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By Barry Wigmore
|For a dozen years, pop superstar Sting has warned that man has
brought the Amazon rainforest to the verge of extinction. He and
a host of celebrities have insisted that Amazonia2.7 million
square miles of nearly impenetrable Brazilian forest, an area
nearly as big as the lower 48 statesis being destroyed at a horrifying
But now, two of the worlds top eco-scientists, Patrick Moore and Philip Stott, say the save-the-rainforest movement is wrong: at best, vastly misleading; at worst, a gigantic con.
All these save-the-forests arguments are based on bad science, says Moore, a founding member of Greenpeace who recently returned from a fact-finding mission to the Amazon. They are quite simply wrong. We found that the Amazon rainforest is more than 90 percent intact. We flew over it and met all the environmental authorities. We studied satellite pictures of the entire area.
TV reporter Marc Morano, who had spent more than a year investigating the rainforest movements claims for an American Investigator TV program that was broadcast nationally last July, says he was amazed when he discovered the truth. He says the statistics he foundbacked up by satellite imagery of the forestsspeak for themselves.
We learned that only 12.5 percent of the original Amazon has been deforested, leaving 87.5 percent intact, he said. Of the 12.5 percent deforested, one-third to one-half of that land is fallow or in the process of regeneration. That means that at any given moment up to 94 percent of the total Amazon is left to nature. That is not wanton destruction.
Stott, who has spent nearly 30 years studying tropical forests, agrees. Many of these stars want to have an impact beyond their normal music and the environment is an area that they feel they can move into quite easily, he says. Its a convenient one for them to go to. So a lot of the young teenagers, the 14-, 15-, 16-year-olds, follow them.
Everyone has jumped on the rainforest bandwagonfrom actor Leonardo DiCaprio to supermodel Naomi Campbell, from Greenpeace to the Rainforest Foundation, the group formed by Sting and his wife, Trudie Styler. William Shatner Star Treks Capt. Kirkbeamed down to earth to narrate a National Geographic video, saying rainforest is being cleared at the rate of 20 football fields per minute.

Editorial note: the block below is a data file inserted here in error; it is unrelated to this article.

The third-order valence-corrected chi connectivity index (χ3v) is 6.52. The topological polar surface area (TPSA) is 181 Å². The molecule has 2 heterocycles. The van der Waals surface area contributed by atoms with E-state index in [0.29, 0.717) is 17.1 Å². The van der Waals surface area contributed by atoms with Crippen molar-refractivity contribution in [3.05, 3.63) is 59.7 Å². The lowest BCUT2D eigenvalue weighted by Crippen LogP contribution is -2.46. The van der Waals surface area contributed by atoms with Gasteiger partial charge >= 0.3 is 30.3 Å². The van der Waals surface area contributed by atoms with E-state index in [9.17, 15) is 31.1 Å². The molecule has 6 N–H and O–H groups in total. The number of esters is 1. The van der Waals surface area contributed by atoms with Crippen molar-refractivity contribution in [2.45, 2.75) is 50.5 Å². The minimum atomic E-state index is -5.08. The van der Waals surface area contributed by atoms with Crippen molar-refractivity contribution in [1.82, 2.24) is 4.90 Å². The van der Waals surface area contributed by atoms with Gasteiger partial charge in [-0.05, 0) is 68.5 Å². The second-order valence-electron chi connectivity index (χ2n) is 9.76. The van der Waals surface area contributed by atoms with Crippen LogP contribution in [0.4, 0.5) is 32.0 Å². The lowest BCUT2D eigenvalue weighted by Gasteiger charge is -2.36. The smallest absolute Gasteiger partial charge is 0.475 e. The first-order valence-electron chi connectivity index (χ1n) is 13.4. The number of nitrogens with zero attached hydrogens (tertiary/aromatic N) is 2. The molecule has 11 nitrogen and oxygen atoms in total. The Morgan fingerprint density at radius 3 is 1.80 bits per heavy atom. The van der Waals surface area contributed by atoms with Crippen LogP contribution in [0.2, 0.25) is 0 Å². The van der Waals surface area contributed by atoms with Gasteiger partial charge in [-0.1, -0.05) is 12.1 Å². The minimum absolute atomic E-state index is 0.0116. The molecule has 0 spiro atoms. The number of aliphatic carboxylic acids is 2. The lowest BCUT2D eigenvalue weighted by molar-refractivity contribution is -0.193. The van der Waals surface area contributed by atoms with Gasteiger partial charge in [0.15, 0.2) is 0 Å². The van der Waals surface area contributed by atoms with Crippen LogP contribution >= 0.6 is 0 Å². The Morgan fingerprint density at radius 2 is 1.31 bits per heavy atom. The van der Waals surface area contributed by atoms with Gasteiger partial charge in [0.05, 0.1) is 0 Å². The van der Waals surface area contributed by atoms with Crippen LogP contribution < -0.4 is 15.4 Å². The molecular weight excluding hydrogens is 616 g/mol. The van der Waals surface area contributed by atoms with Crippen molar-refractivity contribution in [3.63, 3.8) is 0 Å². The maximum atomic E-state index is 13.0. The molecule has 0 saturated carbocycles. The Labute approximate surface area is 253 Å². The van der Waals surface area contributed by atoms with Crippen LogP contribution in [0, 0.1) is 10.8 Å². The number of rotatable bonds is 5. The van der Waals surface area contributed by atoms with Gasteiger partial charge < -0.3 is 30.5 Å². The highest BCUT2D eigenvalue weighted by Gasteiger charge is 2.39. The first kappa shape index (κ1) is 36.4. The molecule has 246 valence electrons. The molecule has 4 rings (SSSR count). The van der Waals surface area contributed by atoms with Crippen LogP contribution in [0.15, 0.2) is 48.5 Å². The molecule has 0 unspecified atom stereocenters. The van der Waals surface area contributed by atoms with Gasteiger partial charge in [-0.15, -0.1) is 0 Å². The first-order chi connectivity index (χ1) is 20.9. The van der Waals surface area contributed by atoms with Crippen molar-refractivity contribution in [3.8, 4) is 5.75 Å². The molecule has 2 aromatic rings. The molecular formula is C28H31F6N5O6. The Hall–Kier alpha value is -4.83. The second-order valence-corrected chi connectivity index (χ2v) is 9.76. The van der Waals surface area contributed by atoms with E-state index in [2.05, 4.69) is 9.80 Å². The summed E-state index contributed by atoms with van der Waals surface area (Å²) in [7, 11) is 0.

These eco-warriors say the rainforests are the lungs of the earth, pumping out oxygen. Without them, they say, we will all choke on polluting hydrocarbons.
The eco-warriors turned out in force last May for the 10th annual Save the Rainforest rock concert at Carnegie Hall. Sting, Elton John, Billy Joel and Tom Jones joined hands with Ricky Martin, Gladys Knight and Stevie Wonder before a sellout crowd of 1,800. During one set, Sting, Jones and Martin donned Day-Glo wigs to become Gladys Knights backup group, the Pips.
After the concert, the celebrities trooped to the Pierre for an auction. Marie Claire magazine editor Glenda Bailey paid $8,000 for lunch with Courtney Cox. An afternoon sail on Billy Joels yacht went for $20,000. A walk-on part on Law and Order cost $45,000. And co-chairwoman Sarah Van Breathnach paid $140,000 to do a duet with Sting on Every Breath You Take.
Altogether, the night raised more than $2.7 million for Stings foundation, and the feel-good factor was enormous.
The rainforest movement started when the environmentally friendly Body Shop company decided to buy nuts from Amazon Indians to put in its lotions. Not to be outdone, Sting took three Amazon tribal chiefs on a world tour in 1989. First stops: the pope and French President François Mitterrand. Brazilian environment minister Otavio Moreira Lima was furious. We see this melancholy spectacle of an Amazon chief in Europe being presented like a prized wild animal in the hands of a rock singer, he said. This is revolting and I consider it an affront. But he was ignored.
Two of the worlds top
Barry Wigmore is a freelance feature writer working mostly for the London Times. He lives in New Fairfield, Conn.This piece appeared in The New York Post on June 8, 2000.